Vegans and others following a plant-based diet may face challenges during the seven days of Passover. If they are from the Ashkenazic tradition of Judaism, not only is leavening prohibited, but chametz (wheat, oats, rye, barley, and spelt) and kitniyot (all legumes including green beans, plus rice, corn, millet, and many other seeds) are also avoided. Omnivores navigate these restrictions by enjoying the foods which are permitted; meals traditionally rely heavily on eggs, dairy, and meat. But those on a plant-based diet may be concerned because many of their usual sources of calorie dense starches are banned.
A remarkable story from history might alleviate fears of hunger or flagging energy for Passover plant-eaters. John McDougall, MD, relates the story of the nation of Denmark which not only survived but thrived during World War I by eating a starch-based diet that relied strongly on potatoes. The British navy blockaded the ports of the North Sea during WWI, resulting in the death from malnutrition of over 400,000 Germans between 1914 - 1918. Denmark remained neutral during the war, but the Nordic country was also affected by the blockade. However, due to the work of a brilliant physician and nutritionist, Mikkel Hindhede (1862-1945), the Danes actually reported fewer deaths during the most severe year of famine, 1917-1918, than they had even in the years before the war.
Thriving on Potatoes in Denmark
Dr. Hindhede served as the manager of the Danish National Laboratory for Nutrition Research in Copenhagen and food advisor to the Danish government during WWI. Based on his advice, the country of Denmark switched from a diet rich in meat to a diet that relied on starchy grains and vegetables. Most of the country's pigs were sold and the county's cattle population was reduced by a third. The country also limited alcohol production. These measures freed up the country's grain supply in order to feed the populace. At the end of the war, Dr. Hindhede wrote, "As research has also shown that man can retain full vigor for a year or longer on a diet of potatoes and fat and for half a year or more on a diet of barley and fat, reliance was placed on our potatoes and the large barley crop, which was given to man and not to the pigs, as heretofore, with the result that the pigs died of starvation, but the people received sufficient nutrition.”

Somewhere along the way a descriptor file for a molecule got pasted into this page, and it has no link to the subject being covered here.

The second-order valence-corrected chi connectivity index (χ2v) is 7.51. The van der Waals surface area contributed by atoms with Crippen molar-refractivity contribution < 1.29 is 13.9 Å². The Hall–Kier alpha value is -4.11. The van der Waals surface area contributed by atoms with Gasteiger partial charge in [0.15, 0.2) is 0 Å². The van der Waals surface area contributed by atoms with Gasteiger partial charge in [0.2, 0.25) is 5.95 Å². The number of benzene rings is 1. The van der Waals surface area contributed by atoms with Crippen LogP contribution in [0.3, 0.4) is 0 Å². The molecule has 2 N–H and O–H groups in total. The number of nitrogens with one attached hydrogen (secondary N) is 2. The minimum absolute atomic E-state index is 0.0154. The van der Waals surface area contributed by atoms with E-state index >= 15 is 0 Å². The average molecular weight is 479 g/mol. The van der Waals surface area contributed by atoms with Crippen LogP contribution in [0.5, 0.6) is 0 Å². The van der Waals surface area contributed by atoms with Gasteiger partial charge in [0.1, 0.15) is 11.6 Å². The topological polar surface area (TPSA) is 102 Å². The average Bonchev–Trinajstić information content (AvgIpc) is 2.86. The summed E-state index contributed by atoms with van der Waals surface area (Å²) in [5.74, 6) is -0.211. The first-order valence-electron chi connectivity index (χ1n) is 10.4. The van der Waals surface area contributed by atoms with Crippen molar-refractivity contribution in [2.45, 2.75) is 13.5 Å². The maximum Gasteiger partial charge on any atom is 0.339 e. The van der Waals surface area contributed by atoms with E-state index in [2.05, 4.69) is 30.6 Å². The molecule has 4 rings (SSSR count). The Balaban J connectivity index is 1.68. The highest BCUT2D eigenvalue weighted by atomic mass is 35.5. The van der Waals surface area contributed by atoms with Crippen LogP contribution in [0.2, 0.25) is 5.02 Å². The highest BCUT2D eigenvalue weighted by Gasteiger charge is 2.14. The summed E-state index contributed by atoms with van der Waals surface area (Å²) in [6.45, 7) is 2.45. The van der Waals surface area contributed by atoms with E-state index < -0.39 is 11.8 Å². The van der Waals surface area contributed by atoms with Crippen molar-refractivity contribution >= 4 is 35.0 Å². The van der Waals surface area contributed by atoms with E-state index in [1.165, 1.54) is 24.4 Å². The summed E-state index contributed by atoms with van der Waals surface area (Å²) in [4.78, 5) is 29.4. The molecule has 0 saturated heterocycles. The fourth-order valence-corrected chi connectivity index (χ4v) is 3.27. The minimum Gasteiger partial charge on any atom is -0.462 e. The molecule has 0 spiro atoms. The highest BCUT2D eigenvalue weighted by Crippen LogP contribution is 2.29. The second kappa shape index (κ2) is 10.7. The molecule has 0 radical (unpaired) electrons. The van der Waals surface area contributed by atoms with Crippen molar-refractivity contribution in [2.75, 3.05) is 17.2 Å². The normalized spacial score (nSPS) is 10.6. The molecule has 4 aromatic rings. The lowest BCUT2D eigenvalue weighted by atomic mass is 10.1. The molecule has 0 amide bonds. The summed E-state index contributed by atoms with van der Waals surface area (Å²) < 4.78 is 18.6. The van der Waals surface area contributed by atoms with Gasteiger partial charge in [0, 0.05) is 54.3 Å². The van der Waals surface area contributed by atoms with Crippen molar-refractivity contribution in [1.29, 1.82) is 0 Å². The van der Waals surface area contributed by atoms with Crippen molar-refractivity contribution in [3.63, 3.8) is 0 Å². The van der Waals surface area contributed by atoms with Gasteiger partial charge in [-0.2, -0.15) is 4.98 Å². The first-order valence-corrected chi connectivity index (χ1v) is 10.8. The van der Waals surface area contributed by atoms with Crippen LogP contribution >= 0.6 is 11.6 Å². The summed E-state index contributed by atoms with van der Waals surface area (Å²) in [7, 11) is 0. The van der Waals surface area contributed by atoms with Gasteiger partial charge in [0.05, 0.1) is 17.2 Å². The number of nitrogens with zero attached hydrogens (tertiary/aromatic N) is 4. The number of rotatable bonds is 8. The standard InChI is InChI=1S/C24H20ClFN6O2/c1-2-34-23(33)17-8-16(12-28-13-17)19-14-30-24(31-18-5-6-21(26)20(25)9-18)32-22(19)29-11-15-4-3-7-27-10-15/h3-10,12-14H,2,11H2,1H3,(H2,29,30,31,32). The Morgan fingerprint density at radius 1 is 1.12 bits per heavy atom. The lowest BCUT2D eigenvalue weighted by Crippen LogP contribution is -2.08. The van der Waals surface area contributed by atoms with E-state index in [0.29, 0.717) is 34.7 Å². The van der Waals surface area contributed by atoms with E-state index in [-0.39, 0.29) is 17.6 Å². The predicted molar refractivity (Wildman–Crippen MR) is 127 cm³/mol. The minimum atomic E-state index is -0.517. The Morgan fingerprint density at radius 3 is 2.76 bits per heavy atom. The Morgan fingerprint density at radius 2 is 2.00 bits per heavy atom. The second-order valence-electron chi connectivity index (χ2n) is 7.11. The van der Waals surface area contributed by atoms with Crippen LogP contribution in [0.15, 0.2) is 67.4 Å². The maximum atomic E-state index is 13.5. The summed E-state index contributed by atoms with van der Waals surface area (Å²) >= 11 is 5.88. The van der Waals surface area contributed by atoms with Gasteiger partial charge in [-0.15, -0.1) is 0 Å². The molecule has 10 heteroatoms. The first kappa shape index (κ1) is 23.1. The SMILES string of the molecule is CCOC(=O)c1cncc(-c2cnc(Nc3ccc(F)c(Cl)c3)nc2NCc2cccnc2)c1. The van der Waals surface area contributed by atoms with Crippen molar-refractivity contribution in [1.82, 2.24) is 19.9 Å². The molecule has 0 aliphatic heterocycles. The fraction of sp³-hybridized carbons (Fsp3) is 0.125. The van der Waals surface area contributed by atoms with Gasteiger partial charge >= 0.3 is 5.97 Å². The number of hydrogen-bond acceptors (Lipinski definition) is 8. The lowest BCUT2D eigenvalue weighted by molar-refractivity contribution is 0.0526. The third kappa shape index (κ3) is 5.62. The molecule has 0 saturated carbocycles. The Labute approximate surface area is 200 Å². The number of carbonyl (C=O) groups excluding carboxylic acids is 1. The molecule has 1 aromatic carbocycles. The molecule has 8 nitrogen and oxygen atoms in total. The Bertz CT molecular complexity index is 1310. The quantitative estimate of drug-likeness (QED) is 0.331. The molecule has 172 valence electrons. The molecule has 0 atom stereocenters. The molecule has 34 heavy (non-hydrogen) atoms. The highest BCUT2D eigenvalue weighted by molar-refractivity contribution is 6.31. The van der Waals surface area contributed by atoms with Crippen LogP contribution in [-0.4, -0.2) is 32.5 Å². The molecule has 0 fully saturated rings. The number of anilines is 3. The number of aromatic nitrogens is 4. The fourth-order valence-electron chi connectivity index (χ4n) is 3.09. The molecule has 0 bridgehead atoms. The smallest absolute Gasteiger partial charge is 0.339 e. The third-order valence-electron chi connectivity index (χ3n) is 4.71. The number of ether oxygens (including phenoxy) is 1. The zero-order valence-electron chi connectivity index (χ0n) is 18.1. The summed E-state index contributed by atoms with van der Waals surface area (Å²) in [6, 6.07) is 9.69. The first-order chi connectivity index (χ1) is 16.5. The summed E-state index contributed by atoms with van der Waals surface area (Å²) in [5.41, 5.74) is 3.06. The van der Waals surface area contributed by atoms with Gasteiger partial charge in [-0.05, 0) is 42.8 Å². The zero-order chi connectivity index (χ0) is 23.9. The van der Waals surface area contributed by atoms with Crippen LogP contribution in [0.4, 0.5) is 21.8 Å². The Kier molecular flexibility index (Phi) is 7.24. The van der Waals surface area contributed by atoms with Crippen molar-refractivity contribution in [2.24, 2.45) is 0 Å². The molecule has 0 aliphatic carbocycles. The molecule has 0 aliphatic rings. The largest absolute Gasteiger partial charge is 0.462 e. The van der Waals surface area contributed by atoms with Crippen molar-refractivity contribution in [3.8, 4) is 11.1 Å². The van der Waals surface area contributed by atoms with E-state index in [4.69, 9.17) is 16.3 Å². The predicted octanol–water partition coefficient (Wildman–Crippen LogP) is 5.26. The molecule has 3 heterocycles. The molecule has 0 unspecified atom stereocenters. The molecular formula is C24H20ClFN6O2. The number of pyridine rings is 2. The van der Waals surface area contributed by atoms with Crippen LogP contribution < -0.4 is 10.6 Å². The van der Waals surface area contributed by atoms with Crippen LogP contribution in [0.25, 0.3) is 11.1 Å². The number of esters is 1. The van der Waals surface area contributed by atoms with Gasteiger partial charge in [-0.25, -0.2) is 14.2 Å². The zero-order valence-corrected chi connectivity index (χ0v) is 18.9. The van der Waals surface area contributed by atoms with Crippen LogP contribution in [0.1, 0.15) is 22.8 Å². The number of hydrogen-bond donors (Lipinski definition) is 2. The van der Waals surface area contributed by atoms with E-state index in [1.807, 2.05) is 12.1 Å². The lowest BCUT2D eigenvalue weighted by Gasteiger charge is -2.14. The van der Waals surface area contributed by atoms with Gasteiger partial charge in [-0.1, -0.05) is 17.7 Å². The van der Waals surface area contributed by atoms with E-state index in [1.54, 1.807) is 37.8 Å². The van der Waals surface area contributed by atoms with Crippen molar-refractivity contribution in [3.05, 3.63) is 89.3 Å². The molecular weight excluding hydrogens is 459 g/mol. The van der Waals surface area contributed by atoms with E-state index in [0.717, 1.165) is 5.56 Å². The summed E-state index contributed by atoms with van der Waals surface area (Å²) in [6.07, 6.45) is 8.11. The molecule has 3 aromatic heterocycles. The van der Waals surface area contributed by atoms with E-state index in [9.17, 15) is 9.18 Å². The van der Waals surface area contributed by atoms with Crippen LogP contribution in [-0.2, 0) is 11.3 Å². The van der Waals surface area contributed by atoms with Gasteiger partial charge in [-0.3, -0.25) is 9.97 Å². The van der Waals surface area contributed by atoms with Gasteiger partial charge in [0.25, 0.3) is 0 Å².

When asked if he was surprised by how healthy the Danes were at the end of the years of war privations, Dr. Hindhede replied, "This result was not a surprising one to me. Since 1885, when I began my experiments with a low-protein diet (mostly vegetarian), I have been convinced that better physical conditions resulted from this standard of living...As the result of extensive studies in this field I am convinced that over-nutrition, the result of palatable meat dishes, is one of the most common causes of disease.” He stated that if the rest of central Europe had adopted measures similar to those adopted in Denmark, he doubted that anyone would have starved during the war.
The Outstanding Nutrition of Potatoes
According to Dr. McDougall, "Potatoes can provide complete nutrition for children and adults. Many populations, for example people in rural populations of Poland and Russia at the turn of the 19th century, have lived in very good health doing extremely hard work with the white potato serving as their primary source of nutrition." He gives further evidence for the sufficiency of a potato diet by relating the experience of malnourished children in Peru:
The potato is such a great source of nutrition that it can supply all of the essential protein and amino acids for young children in times of food shortage. Eleven Peruvian children, ages 8 months to 35 months, recovering from malnutrition, were fed diets where all of the protein and 75% of the calories came from potatoes. (Soybean-cottonseed oils and pure simple sugars, neither of which contain protein, vitamins, or minerals, provided some of the extra calories.) Studies during the experimental feeding showed this simple diet provided all the protein and essential amino acids to meet the needs of growing and small children.
If growing children can recover from illness by eating primarily potatoes, there's no reason for us to panic this Passover. Even with the temporary absence of legumes, grains, and seeds on our plate, plants can provide optimal nutrition that will give us the nutrients and energy to enjoy this season with family and friends. Potatoes can power us through Passover and straight into optimizing our health. Chag Pesach Semeach!
For additional reading:
(3) What to Make for Passover Seder? from "Healthy Girl's Kitchen"